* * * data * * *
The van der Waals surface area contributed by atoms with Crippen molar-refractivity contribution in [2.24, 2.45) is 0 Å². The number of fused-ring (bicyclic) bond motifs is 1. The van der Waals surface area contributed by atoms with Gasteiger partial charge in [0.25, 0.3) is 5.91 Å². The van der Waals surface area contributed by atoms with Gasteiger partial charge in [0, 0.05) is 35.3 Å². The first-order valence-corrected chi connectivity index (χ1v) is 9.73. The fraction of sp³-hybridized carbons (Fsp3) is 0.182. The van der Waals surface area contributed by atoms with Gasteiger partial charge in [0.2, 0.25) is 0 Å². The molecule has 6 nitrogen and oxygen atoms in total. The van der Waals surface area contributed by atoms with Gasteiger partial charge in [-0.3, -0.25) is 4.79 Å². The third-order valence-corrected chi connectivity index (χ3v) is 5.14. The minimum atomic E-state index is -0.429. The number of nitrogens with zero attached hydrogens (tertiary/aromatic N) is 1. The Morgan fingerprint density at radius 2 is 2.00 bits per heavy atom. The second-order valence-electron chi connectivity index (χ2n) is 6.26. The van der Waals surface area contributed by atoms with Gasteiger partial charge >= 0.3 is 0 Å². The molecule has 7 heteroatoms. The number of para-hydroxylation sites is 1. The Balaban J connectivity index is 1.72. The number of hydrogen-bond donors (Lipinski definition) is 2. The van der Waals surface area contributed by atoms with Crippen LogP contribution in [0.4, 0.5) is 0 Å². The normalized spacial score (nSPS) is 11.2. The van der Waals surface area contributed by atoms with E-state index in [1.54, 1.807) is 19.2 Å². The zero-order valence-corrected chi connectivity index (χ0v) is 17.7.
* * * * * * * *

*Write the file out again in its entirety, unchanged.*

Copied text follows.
The van der Waals surface area contributed by atoms with Crippen molar-refractivity contribution in [2.24, 2.45) is 0 Å². The number of fused-ring (bicyclic) bond motifs is 1. The van der Waals surface area contributed by atoms with Gasteiger partial charge in [0.25, 0.3) is 5.91 Å². The van der Waals surface area contributed by atoms with Gasteiger partial charge in [0, 0.05) is 35.3 Å². The first-order valence-corrected chi connectivity index (χ1v) is 9.73. The fraction of sp³-hybridized carbons (Fsp3) is 0.182. The van der Waals surface area contributed by atoms with Gasteiger partial charge in [0.2, 0.25) is 0 Å². The molecule has 6 nitrogen and oxygen atoms in total. The van der Waals surface area contributed by atoms with Gasteiger partial charge in [-0.3, -0.25) is 4.79 Å². The third-order valence-corrected chi connectivity index (χ3v) is 5.14. The minimum atomic E-state index is -0.429. The number of nitrogens with zero attached hydrogens (tertiary/aromatic N) is 1. The Morgan fingerprint density at radius 2 is 2.00 bits per heavy atom. The second-order valence-electron chi connectivity index (χ2n) is 6.26. The van der Waals surface area contributed by atoms with Gasteiger partial charge >= 0.3 is 0 Å². The molecule has 7 heteroatoms. The number of para-hydroxylation sites is 1. The Balaban J connectivity index is 1.72. The number of hydrogen-bond donors (Lipinski definition) is 2. The van der Waals surface area contributed by atoms with Crippen LogP contribution in [0.4, 0.5) is 0 Å². The normalized spacial score (nSPS) is 11.2. The van der Waals surface area contributed by atoms with E-state index in [1.54, 1.807) is 19.2 Å². The zero-order valence-corrected chi connectivity index (χ0v) is 17.7.